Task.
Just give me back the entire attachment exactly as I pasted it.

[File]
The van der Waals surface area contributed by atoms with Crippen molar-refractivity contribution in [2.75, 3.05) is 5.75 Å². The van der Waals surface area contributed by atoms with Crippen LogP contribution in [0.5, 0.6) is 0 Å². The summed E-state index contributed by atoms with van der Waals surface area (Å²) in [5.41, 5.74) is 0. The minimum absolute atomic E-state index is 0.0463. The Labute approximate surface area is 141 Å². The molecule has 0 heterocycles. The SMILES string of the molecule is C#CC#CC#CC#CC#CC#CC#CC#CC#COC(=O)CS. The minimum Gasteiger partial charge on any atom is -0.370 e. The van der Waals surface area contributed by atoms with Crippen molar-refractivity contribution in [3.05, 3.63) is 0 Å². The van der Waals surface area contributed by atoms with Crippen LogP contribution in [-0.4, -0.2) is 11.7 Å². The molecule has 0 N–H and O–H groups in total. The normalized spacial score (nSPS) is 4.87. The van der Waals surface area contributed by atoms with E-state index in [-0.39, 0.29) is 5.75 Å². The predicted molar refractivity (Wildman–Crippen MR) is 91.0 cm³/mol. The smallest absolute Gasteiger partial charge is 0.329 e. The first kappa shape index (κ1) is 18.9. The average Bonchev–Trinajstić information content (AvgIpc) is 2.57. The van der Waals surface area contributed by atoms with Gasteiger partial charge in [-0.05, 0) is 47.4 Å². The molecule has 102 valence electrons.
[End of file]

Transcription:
The van der Waals surface area contributed by atoms with Crippen molar-refractivity contribution in [2.75, 3.05) is 5.75 Å². The van der Waals surface area contributed by atoms with Crippen LogP contribution in [0.5, 0.6) is 0 Å². The summed E-state index contributed by atoms with van der Waals surface area (Å²) in [5.41, 5.74) is 0. The minimum absolute atomic E-state index is 0.0463. The Labute approximate surface area is 141 Å². The molecule has 0 heterocycles. The SMILES string of the molecule is C#CC#CC#CC#CC#CC#CC#CC#CC#COC(=O)CS. The minimum Gasteiger partial charge on any atom is -0.370 e. The van der Waals surface area contributed by atoms with Crippen molar-refractivity contribution in [3.05, 3.63) is 0 Å². The van der Waals surface area contributed by atoms with Crippen LogP contribution in [-0.4, -0.2) is 11.7 Å². The molecule has 0 N–H and O–H groups in total. The normalized spacial score (nSPS) is 4.87. The van der Waals surface area contributed by atoms with E-state index in [-0.39, 0.29) is 5.75 Å². The predicted molar refractivity (Wildman–Crippen MR) is 91.0 cm³/mol. The smallest absolute Gasteiger partial charge is 0.329 e. The first kappa shape index (κ1) is 18.9. The average Bonchev–Trinajstić information content (AvgIpc) is 2.57. The van der Waals surface area contributed by atoms with Gasteiger partial charge in [-0.05, 0) is 47.4 Å². The molecule has 102 valence electrons.